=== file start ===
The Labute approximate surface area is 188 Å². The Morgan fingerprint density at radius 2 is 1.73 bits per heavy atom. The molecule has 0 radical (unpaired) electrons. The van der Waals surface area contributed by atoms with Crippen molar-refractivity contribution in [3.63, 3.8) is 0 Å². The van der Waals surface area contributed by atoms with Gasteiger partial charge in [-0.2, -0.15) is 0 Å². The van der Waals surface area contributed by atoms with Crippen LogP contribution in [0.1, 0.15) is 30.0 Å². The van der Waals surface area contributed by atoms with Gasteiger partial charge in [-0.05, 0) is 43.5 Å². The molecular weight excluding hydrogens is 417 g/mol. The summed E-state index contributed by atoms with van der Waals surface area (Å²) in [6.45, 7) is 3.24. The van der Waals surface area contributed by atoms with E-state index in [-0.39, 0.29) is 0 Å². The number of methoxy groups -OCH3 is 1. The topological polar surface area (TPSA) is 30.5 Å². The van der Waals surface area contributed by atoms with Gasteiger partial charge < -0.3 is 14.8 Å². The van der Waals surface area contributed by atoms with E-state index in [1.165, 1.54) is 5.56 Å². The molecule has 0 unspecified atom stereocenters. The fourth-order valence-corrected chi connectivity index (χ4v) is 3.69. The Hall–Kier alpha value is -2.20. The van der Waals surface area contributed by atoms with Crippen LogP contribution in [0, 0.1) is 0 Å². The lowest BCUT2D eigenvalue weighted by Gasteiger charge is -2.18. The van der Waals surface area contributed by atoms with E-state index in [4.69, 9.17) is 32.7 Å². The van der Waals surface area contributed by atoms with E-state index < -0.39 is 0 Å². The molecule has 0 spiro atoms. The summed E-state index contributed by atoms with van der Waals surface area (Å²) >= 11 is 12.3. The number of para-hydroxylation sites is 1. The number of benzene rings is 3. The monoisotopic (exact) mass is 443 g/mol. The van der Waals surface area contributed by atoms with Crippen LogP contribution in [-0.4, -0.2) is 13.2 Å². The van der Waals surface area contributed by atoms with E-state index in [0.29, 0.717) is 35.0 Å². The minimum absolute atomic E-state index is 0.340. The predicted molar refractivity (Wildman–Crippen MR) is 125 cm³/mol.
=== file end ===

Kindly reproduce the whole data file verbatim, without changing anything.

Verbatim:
The Labute approximate surface area is 188 Å². The Morgan fingerprint density at radius 2 is 1.73 bits per heavy atom. The molecule has 0 radical (unpaired) electrons. The van der Waals surface area contributed by atoms with Crippen molar-refractivity contribution in [3.63, 3.8) is 0 Å². The van der Waals surface area contributed by atoms with Gasteiger partial charge in [-0.2, -0.15) is 0 Å². The van der Waals surface area contributed by atoms with Crippen LogP contribution in [0.1, 0.15) is 30.0 Å². The van der Waals surface area contributed by atoms with Gasteiger partial charge in [-0.05, 0) is 43.5 Å². The molecular weight excluding hydrogens is 417 g/mol. The summed E-state index contributed by atoms with van der Waals surface area (Å²) in [6.45, 7) is 3.24. The van der Waals surface area contributed by atoms with E-state index in [-0.39, 0.29) is 0 Å². The number of methoxy groups -OCH3 is 1. The topological polar surface area (TPSA) is 30.5 Å². The van der Waals surface area contributed by atoms with Gasteiger partial charge < -0.3 is 14.8 Å². The van der Waals surface area contributed by atoms with E-state index in [1.165, 1.54) is 5.56 Å². The molecule has 0 unspecified atom stereocenters. The fourth-order valence-corrected chi connectivity index (χ4v) is 3.69. The Hall–Kier alpha value is -2.20. The van der Waals surface area contributed by atoms with Crippen LogP contribution in [0, 0.1) is 0 Å². The lowest BCUT2D eigenvalue weighted by Gasteiger charge is -2.18. The van der Waals surface area contributed by atoms with E-state index in [4.69, 9.17) is 32.7 Å². The van der Waals surface area contributed by atoms with E-state index < -0.39 is 0 Å². The molecule has 0 spiro atoms. The summed E-state index contributed by atoms with van der Waals surface area (Å²) >= 11 is 12.3. The number of para-hydroxylation sites is 1. The number of benzene rings is 3. The monoisotopic (exact) mass is 443 g/mol. The van der Waals surface area contributed by atoms with Crippen LogP contribution in [-0.4, -0.2) is 13.2 Å². The van der Waals surface area contributed by atoms with E-state index in [0.29, 0.717) is 35.0 Å². The minimum absolute atomic E-state index is 0.340. The predicted molar refractivity (Wildman–Crippen MR) is 125 cm³/mol.